I’ve recently been working on a cybersecurity project with a UK utilities company supplying around 521 million liters of drinking water every day. We were asked to provide Identity and Access Management (IAM) consulting services to produce an IAM vision, strategy and conceptual architecture.

Having been set targets by the UK regulator, the water company recognized that its current identity services would not meet future needs. In working with Capgemini, the business sought to ensure that there were sound strategic foundations on which new capabilities and ways of working could be built. This included appropriate business cases and a roadmap consistent with the IT strategy and the company’s move towards cloud capability.

An end-user perspective
Our initial task was to look at things from a user perspective, specifically issues related to authentication and single sign on (SSO). We took a user scenario of an engineer attending a flood event. In this scenario, the engineer had log-on issues, so was unable to access mobile applications to identify the water isolation valve. This had a negative impact on the company’s customer experience scores.

What’s interesting with this is that when you think about cybersecurity, it’s generally with a malicious or criminal attack in mind – how you prevent, identify, contain attacks, etc. But effective cybersecurity – in this instance identity access management – has broader business ramifications. By enabling engineers to access the information they need, where and when they need it, the water company would deliver a better, more trusted service to its customers.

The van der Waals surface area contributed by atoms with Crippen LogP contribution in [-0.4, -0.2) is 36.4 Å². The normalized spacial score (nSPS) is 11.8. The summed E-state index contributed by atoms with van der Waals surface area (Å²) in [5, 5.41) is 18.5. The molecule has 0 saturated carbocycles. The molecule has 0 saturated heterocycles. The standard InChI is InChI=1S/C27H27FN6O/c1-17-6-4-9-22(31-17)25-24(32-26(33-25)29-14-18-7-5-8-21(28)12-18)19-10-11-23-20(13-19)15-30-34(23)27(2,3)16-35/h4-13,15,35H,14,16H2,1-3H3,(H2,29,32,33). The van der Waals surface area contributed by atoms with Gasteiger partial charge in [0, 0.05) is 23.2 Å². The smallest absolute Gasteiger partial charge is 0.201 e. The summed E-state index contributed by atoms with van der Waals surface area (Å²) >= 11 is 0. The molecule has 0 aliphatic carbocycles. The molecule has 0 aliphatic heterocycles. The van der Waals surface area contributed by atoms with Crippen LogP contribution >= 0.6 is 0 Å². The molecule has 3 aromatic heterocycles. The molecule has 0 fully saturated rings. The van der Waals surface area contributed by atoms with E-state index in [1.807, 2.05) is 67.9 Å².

We assessed our client’s mobile applications platform, providing five quick wins and five longer-term changes. We also planned and ran a business workshop that used Agile techniques to identify user stories as requirements.

A strategy for the future
This enabled us to produce the right IAM strategy for addressing current and future business requirements, including bringing the ad-hoc and manual Joiner, Mover, Leaver processes into scope. To support the strategy, we delivered a prototype showing how the conceptual architecture could be realized using a commercial off-the-shelf Identity as a Service (IDaaS) solution.

We then took a step back from the high-profile login issues and identified business-wide IAM requirements being delivered by other parts of the organization. As a result, our client would be able to make future cost savings by avoiding identity silos. We also highlighted that future requirements for Market Reform could be addressed so that the need for another federation platform could be avoided.

We can see from all this that cybersecurity ties in implicitly with business strategy. And we remained focused on the end game throughout: that of ensuring our client’s IAM supported its business strategy going forward.